Before arrival, Comet 67P/Churyumov-Gerasimenko had never been seen close up, so the race to find a suitable landing site for the 200-pound (100 dilograms) lander could only begin when Rosetta rendezvoused with the comet August 6.
The landing is expected to take place in mid-November when the comet is about 279 million miles (450 million kilometers) from the Sun, before activity on the comet reaches levels that might jeopardize the safe and accurate deployment of Philae to the comet’s surface and before surface material is modified by this activity.
The comet is on a 6.5-year orbit around the Sun and today is 324 million miles (522 million km) from it. At their closest approach August 13, 2015, just under a year from now, the comet and Rosetta will be 115 million miles (185 million km) from the Sun, meaning an eightfold increase in the light received from our star.
While Rosetta and its scientific instruments will watch how the comet evolves as heating by the Sun increases, observing how its coma develops and how the surface changes over time, the lander Philae and its instruments will be tasked with making complementary in situ measurements at the comet’s surface. The lander and orbiter also will work together using the CONSERT experiment to send and detect radio waves through the comet’s interior in order to characterize its internal structure.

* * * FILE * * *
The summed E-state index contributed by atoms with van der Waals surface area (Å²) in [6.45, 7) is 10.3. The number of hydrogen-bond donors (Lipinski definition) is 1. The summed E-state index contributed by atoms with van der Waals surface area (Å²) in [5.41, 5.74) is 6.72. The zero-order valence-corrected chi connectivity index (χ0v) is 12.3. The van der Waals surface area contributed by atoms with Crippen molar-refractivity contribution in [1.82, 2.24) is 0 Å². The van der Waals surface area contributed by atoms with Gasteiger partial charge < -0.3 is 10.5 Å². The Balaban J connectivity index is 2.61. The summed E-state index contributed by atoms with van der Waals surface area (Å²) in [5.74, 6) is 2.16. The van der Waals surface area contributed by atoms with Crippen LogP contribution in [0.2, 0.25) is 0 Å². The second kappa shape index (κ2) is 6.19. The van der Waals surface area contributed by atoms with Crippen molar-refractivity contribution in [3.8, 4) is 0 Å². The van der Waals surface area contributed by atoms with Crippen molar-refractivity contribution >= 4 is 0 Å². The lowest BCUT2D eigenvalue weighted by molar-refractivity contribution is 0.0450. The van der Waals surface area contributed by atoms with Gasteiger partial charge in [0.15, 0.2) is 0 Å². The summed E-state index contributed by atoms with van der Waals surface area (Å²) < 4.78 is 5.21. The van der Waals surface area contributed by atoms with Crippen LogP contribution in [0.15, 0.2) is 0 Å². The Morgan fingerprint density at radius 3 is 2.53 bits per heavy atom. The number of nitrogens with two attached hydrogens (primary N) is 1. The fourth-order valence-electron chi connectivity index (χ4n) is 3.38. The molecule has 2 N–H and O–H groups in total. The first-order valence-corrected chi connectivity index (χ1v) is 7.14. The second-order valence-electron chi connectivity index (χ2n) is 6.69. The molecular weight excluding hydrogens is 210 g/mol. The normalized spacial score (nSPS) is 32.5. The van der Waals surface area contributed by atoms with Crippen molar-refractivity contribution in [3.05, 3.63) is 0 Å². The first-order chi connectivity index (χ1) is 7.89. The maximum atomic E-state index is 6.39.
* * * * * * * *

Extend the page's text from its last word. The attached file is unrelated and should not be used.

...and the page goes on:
Choosing the right landing site is a complex process. That site must balance the technical needs of the orbiter and lander during all phases of the separation, descent, and landing, and during operations on the surface with the scientific requirements of the 10 instruments on board Philae.
A key issue is that uncertainties in the navigation of the orbiter close to the comet mean that it is only possible to specify any given landing zone in terms of an ellipse — covering up to 1 square km — within which Philae might land.